Federal Health Agency Blames Schedule I For ‘Slow’ Marijuana Research And Commits To Fund Studies

Federal Health Agency Blames Schedule I For ‘Slow’ Marijuana Research And Commits To Fund Studies


A federal health agency is blaming “slow” marijuana research progress on the drug’s restrictive Schedule I status but says it is committed to funding studies into how cannabis can help people manage pain in spite of budget cuts recently proposed by President Donald Trump.

“A growing body of literature suggests that the cannabis plant has pain-relieving properties; however, as a schedule I substance with known psychoactive effects, research on the potential pain-relieving properties of cannabis has been slow,” the National Center for Complementary and Integrative Health (NCCIH) said in a budget justification document published on Wednesday.

NCCIH supports studies into non-conventional medicines and therapies that can be used as an alternative or supplement to traditional treatments for a variety of conditions, but the president’s Fiscal Year 2020 budget would cut its funding by about $20 million, the agency said in the new overview.

“The FY 2020 President’s Budget reflects the Administration’s fiscal policy goals for the Federal Government,” it wrote. “Within that framework, NCCIH will pursue its highest research priorities through strategic investments and careful stewardship of appropriated funds.”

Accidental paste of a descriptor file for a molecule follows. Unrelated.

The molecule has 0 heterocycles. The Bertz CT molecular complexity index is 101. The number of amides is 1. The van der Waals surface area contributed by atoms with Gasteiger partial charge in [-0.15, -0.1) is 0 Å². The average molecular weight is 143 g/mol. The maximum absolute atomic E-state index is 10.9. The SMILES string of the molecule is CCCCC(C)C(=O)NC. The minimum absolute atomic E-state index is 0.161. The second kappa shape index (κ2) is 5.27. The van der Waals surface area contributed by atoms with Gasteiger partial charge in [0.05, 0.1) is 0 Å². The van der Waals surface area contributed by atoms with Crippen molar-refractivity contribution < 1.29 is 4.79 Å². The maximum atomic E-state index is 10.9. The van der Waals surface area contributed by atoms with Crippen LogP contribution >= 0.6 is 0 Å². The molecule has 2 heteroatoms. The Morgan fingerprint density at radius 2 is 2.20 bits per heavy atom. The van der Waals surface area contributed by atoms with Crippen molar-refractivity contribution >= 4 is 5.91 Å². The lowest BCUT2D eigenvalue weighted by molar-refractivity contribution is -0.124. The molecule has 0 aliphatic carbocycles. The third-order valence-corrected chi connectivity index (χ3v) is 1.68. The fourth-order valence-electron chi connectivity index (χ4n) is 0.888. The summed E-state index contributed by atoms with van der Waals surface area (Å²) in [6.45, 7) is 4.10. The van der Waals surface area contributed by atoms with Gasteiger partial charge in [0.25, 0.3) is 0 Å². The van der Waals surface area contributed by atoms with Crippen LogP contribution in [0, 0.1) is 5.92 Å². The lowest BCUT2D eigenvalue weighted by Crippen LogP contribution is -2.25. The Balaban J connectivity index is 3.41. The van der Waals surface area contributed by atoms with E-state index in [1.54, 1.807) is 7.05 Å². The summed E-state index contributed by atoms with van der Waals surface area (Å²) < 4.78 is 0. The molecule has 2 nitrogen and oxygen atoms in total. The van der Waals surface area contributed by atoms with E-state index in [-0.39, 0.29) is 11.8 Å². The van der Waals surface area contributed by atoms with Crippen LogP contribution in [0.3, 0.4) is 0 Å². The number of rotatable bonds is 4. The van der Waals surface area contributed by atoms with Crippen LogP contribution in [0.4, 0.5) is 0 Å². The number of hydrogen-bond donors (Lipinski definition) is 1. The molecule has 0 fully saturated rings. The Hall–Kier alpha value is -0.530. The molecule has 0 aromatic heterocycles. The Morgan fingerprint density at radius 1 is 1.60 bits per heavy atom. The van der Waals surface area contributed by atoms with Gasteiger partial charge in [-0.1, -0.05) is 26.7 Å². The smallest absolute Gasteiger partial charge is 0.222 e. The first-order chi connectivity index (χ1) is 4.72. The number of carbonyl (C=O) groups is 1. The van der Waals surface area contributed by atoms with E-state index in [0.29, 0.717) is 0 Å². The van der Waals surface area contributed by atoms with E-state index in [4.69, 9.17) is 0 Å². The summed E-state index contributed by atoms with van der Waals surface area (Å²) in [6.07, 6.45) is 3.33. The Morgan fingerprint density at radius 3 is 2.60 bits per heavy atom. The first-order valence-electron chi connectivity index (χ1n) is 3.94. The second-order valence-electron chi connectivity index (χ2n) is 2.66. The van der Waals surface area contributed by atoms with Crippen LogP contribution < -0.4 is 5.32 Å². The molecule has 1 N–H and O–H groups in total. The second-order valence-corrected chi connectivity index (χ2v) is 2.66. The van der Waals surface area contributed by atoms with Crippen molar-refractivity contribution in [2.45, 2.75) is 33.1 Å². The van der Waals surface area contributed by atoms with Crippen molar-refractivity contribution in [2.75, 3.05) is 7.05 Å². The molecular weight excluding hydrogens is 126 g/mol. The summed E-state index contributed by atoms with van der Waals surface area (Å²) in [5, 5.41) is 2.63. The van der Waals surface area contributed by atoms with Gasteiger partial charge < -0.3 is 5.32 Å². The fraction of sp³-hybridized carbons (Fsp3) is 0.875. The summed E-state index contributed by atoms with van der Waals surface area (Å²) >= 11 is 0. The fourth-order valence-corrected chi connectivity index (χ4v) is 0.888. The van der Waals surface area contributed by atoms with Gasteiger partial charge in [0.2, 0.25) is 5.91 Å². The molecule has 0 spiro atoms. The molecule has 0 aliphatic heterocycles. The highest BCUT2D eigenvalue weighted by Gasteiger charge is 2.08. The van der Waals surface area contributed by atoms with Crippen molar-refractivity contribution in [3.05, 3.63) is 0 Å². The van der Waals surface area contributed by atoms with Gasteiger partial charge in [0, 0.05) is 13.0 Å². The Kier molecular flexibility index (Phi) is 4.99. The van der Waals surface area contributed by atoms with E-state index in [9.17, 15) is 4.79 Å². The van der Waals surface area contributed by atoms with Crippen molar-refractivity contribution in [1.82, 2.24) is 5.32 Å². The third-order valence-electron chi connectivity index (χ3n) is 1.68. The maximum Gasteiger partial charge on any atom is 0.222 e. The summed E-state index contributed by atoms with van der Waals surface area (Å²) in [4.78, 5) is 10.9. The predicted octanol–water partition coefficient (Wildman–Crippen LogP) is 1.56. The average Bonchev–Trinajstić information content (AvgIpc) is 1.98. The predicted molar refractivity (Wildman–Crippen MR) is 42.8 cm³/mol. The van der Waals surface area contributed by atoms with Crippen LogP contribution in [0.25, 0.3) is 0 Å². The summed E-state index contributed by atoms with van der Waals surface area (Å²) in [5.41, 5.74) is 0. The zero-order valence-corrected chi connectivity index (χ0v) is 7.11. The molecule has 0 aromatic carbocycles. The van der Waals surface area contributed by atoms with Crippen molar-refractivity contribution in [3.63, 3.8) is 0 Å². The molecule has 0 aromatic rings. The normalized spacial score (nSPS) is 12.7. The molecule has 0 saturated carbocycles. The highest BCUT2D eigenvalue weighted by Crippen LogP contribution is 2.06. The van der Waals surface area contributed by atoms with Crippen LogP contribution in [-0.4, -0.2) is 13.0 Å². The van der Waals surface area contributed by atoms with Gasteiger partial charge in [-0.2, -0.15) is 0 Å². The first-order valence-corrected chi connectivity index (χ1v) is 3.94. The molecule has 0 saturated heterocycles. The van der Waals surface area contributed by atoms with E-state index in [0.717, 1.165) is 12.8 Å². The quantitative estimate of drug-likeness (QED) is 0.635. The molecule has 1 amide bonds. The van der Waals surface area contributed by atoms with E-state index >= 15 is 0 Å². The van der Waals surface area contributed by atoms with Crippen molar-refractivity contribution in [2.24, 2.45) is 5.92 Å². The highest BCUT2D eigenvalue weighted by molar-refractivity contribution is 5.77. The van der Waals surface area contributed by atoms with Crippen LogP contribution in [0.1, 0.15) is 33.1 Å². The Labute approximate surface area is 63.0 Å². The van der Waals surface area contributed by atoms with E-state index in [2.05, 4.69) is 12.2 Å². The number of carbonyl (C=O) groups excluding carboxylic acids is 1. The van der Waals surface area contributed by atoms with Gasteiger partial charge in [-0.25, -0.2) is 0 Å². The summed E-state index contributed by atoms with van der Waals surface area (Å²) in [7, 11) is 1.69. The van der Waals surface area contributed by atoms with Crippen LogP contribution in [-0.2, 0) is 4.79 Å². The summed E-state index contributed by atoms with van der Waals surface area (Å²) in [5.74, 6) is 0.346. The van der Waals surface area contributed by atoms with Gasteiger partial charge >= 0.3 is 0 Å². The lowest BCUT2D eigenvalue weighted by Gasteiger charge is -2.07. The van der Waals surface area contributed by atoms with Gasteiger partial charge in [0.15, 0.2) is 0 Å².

Cannabis research apparently meets that standard as a high research priority, though, with the agency saying it will be announcing a funding opportunity for scientists interested in exploring medical marijuana as a natural product in the treatment of pain.

“NCCIH plans to expand efforts around natural products for pain management,” the agency wrote. “Natural products have historically been a source of novel pain-relieving compounds developed into pharmaceuticals (e.g., willow bark into aspirin).”

The funding opportunity it plans to announce will “support research on the diverse components of cannabis to explore if the pain-relieving properties can be separated from the psychoactive properties and to further characterize those components that may reduce pain.” Read more






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